Talk About Lock Bumping

While lock bumping has always been in the tool belt of the burglary expert, as the result of media attention, it’s now much more prevalent. Lock bumping is a process that burglars use to unlock your door in a matter of seconds. The ‘bump key,’ also called a 999 key, is inserted into the conventional door lock, a hammer or screwdriver is tapped against the end of the key, and the impact makes the pins hop above the shear line long enough for the key to be turned. The lock is opened in under ten seconds. What’s even worse is that quality locks are made of better metals, and therefore easier to bump. 


One of the problems with lock bumping is that there is no sign of forced entry. While this doesn’t seem like an issue, a bumped lock in terms of classifying something as a ‘burglary’ falls under the same category as if you left your door unlocked. Unless you can prove the lock was bumped, the thief won’t be charged with breaking and entering. The way our legal system works, while stealing items is illegal, the method is also essential and will add another crime–and more time–to the thief’s sentence. This may seem like nitpicking until you find out he stole and summarily fenced your brand-new 42” tv, two laptops, a Playstation, your grandmother’s silver coin collection, and a diamond ring. Then the gloves come off.


One mustn’t lose the determination to thwart criminals. To do that, we need a bump proof lock. There are two types of locks which are bump proof. The first is a keyless entry lock. The absence of a keyhole means there is nothing to bump, or pick, either for that matter. 

In our repertoire of items, we can use to fight back are some different ‘bump proof’ locks. 

The first is by Schlage, the Touch Camelot BE375. It’s a keyhole-less, the numbers and lever have LED downlighting. It requires a 9-volt battery and is a grade 2 security rated lock.

Another option is the Lockey USA M-210-BB Mechanical Bump Proof Deadbolt. 

The good: With no keys, no batteries, and a mechanic mechanism, it is an excellent option for people who don’t want to fumble with keys.

The bad: Some users reported that you can transpose the code numbers in any order, and the door will unlock. Some kindly person did the math on possible combinations for this:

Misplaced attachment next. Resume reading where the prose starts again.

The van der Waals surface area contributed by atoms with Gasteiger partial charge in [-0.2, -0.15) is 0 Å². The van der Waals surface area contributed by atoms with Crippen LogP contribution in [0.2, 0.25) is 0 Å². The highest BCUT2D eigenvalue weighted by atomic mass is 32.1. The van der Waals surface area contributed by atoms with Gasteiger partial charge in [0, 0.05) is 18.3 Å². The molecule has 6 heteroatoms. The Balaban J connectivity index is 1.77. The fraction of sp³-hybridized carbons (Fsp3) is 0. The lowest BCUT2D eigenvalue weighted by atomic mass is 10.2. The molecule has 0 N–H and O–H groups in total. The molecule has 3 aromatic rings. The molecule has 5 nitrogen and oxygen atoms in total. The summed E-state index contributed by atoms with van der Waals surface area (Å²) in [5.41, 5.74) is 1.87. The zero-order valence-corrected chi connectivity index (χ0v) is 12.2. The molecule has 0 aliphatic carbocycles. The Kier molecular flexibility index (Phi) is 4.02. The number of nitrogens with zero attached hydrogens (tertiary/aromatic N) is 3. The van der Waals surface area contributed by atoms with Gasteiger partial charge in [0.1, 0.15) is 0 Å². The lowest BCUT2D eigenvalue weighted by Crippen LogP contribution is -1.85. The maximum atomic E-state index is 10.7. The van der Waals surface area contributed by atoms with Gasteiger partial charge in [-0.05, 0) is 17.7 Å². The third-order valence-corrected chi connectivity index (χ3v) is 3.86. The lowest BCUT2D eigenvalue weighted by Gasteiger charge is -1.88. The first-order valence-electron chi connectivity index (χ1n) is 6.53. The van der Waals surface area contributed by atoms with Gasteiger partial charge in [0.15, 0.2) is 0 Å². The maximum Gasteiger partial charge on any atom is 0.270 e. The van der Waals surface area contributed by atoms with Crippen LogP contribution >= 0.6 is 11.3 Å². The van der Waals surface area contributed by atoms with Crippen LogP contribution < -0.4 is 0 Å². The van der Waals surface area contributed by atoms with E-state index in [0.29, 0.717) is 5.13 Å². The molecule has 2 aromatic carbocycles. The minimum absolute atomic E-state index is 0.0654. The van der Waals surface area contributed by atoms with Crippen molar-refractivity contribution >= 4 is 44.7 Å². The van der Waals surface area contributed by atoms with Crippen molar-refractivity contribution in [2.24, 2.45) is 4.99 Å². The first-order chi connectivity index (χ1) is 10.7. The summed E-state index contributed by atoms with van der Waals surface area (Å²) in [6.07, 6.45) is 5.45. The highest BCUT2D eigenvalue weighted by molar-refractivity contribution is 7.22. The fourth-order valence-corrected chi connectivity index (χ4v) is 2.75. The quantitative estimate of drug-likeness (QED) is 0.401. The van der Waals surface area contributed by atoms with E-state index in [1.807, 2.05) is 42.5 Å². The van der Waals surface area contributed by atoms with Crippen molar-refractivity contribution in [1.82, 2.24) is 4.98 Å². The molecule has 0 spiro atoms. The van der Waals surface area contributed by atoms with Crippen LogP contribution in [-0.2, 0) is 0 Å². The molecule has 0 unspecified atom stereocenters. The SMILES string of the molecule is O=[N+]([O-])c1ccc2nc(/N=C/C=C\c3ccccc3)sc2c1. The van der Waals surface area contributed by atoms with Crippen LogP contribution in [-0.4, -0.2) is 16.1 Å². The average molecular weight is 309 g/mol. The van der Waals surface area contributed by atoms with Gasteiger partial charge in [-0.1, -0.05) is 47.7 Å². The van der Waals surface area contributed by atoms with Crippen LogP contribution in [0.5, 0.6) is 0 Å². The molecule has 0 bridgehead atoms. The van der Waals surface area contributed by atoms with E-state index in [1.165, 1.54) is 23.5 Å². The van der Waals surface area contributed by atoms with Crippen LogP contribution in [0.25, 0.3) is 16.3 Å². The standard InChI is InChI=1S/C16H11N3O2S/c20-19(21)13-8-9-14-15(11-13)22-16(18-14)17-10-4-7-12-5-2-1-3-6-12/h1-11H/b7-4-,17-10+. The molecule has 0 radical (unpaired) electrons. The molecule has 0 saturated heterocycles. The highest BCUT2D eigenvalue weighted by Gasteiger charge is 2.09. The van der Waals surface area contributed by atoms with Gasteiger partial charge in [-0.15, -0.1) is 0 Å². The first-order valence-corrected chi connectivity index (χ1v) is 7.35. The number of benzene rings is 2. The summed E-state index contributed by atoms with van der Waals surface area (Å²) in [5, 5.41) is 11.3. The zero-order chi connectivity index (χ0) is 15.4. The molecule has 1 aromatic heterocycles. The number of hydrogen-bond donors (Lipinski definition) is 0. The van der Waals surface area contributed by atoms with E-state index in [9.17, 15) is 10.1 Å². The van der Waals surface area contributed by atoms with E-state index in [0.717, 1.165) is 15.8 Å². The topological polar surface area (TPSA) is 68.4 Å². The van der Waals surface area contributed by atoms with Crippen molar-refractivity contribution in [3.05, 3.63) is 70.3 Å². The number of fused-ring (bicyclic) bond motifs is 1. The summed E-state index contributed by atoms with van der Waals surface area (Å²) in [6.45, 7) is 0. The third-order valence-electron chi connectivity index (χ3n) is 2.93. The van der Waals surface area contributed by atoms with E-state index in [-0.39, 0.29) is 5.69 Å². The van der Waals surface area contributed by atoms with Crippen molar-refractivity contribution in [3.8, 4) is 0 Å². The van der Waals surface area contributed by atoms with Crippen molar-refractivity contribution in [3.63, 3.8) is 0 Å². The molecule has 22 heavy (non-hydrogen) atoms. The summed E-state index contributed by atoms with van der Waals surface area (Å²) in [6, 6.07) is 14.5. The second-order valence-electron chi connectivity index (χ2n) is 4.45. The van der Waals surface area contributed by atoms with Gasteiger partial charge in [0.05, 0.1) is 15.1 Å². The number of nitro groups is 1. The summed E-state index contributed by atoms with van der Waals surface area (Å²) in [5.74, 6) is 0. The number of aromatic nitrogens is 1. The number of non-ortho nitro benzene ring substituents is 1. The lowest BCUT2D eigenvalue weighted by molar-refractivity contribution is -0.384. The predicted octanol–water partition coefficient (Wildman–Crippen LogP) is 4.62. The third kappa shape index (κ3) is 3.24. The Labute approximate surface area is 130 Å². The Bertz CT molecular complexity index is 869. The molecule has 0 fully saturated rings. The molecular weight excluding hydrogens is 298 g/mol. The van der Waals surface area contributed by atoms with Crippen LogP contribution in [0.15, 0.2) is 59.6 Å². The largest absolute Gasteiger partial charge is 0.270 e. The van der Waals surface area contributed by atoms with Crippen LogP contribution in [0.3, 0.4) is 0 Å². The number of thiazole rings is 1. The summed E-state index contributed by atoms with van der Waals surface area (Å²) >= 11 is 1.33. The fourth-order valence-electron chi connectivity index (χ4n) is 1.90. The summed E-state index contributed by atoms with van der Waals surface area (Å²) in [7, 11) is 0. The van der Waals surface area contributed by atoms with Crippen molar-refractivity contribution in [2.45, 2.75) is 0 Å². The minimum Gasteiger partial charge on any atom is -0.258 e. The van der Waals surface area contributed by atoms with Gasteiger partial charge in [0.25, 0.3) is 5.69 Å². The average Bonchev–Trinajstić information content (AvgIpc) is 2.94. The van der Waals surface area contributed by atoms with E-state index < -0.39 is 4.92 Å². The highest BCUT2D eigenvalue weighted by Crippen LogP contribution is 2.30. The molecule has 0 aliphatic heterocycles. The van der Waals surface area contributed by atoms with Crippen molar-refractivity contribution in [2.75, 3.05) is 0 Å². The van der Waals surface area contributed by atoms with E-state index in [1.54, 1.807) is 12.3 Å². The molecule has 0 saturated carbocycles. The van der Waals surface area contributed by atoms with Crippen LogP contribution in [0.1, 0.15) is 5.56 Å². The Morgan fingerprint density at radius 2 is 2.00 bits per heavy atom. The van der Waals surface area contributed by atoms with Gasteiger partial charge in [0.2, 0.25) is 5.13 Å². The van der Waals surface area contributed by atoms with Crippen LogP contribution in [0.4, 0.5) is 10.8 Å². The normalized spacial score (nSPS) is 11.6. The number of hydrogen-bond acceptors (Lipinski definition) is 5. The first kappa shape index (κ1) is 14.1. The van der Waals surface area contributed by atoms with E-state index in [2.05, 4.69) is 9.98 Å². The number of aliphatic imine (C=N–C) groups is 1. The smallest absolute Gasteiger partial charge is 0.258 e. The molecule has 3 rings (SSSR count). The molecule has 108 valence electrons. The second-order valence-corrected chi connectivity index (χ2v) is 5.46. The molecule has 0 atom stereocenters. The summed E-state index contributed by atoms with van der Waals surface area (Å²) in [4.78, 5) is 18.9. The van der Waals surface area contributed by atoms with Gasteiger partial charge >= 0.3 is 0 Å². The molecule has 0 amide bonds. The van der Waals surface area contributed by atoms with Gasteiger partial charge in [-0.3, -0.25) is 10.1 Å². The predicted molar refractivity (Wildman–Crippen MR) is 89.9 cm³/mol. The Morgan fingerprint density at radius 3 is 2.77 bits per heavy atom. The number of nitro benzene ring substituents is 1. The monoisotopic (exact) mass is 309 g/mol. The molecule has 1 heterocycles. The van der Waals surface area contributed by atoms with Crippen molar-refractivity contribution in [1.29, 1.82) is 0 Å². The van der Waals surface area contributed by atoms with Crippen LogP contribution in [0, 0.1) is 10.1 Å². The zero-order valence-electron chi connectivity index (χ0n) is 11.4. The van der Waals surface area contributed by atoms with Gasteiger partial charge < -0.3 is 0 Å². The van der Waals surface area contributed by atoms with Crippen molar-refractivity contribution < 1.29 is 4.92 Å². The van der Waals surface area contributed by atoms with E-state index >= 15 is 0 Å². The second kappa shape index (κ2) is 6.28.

2 = 66

3 = 220

4 = 495

5 = 792 (total if turn knob after each press)

Total = 1573

6 = 924 (total if turn knob after each press)

Total = 2497 (if you ordered extra)

It can’t be used if there is an existing standard drilled lock hole in your door because the unit is too narrow and there will be a gap on either side.

A third option is the Master Lock DNRN1015 Nightwatch Combination Deadbolt With Bump Stop Cylinder.

This one is cheaper than the others. It has pins that won’t jump and a combination key set. 

A bump proof lock won’t keep out every burglar. Almost any lock can be drilled out. But, make him bring that drill. The guy with the $2 bump key is going to have to find someone else to rob today. Again, security is about layers. Waste enough of a burglar’s time and he’ll either have to find easier pickings or have a cache of tools and the time to get into your house. 

If you have concerns that your lock has been bumped, give us a call. Lock bumping can damage the internal mechanism of the lock. Once a burglar hits your home, studies show they will often return to the same house, often without waiting for any length of time to do so. One assumes they’re merely waiting for you to replace what they stole so they can have the newer goods. Even if your neighbor has been robbed, it puts you at a higher risk. Criminals are creatures of habit, just like the rest of us. 
B1 Locksmith is an automotive, residential and commercial locksmith service offering emergency lockout and transponder key services in the Phoenix Valley. Several Valley locations. (844) 821-5625. We offer commercial access control and security system services. We are committed to providing the best services for our customers. We duplicate any vehicle Smart key.